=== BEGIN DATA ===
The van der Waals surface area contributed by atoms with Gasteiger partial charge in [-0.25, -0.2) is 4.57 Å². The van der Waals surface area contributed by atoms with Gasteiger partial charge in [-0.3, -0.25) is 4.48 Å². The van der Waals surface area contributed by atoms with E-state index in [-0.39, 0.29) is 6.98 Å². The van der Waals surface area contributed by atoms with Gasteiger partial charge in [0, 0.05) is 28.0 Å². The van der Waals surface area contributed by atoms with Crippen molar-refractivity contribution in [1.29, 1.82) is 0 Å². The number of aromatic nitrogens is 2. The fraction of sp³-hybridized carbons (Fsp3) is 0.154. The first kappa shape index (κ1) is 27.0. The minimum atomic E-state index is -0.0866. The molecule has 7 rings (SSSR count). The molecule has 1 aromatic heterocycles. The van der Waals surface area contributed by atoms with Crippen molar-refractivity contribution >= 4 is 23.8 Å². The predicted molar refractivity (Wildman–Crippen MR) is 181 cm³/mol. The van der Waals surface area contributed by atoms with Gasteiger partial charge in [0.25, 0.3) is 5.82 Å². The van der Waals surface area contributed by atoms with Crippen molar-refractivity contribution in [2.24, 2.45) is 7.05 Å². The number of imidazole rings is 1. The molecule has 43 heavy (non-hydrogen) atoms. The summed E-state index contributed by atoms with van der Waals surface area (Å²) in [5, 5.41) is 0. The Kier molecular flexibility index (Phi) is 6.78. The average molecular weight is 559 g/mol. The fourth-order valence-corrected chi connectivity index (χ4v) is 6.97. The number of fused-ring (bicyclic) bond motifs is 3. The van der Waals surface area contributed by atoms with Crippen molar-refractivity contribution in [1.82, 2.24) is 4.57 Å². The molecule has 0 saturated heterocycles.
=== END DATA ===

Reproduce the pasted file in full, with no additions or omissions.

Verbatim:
The van der Waals surface area contributed by atoms with Gasteiger partial charge in [-0.25, -0.2) is 4.57 Å². The van der Waals surface area contributed by atoms with Gasteiger partial charge in [-0.3, -0.25) is 4.48 Å². The van der Waals surface area contributed by atoms with E-state index in [-0.39, 0.29) is 6.98 Å². The van der Waals surface area contributed by atoms with Gasteiger partial charge in [0, 0.05) is 28.0 Å². The van der Waals surface area contributed by atoms with Crippen molar-refractivity contribution in [1.29, 1.82) is 0 Å². The number of aromatic nitrogens is 2. The fraction of sp³-hybridized carbons (Fsp3) is 0.154. The first kappa shape index (κ1) is 27.0. The minimum atomic E-state index is -0.0866. The molecule has 7 rings (SSSR count). The molecule has 1 aromatic heterocycles. The van der Waals surface area contributed by atoms with Crippen molar-refractivity contribution >= 4 is 23.8 Å². The predicted molar refractivity (Wildman–Crippen MR) is 181 cm³/mol. The van der Waals surface area contributed by atoms with Gasteiger partial charge in [0.25, 0.3) is 5.82 Å². The van der Waals surface area contributed by atoms with Crippen molar-refractivity contribution in [2.24, 2.45) is 7.05 Å². The number of imidazole rings is 1. The molecule has 43 heavy (non-hydrogen) atoms. The summed E-state index contributed by atoms with van der Waals surface area (Å²) in [5, 5.41) is 0. The Kier molecular flexibility index (Phi) is 6.78. The average molecular weight is 559 g/mol. The fourth-order valence-corrected chi connectivity index (χ4v) is 6.97. The number of fused-ring (bicyclic) bond motifs is 3. The van der Waals surface area contributed by atoms with Crippen molar-refractivity contribution in [1.82, 2.24) is 4.57 Å². The molecule has 0 saturated heterocycles.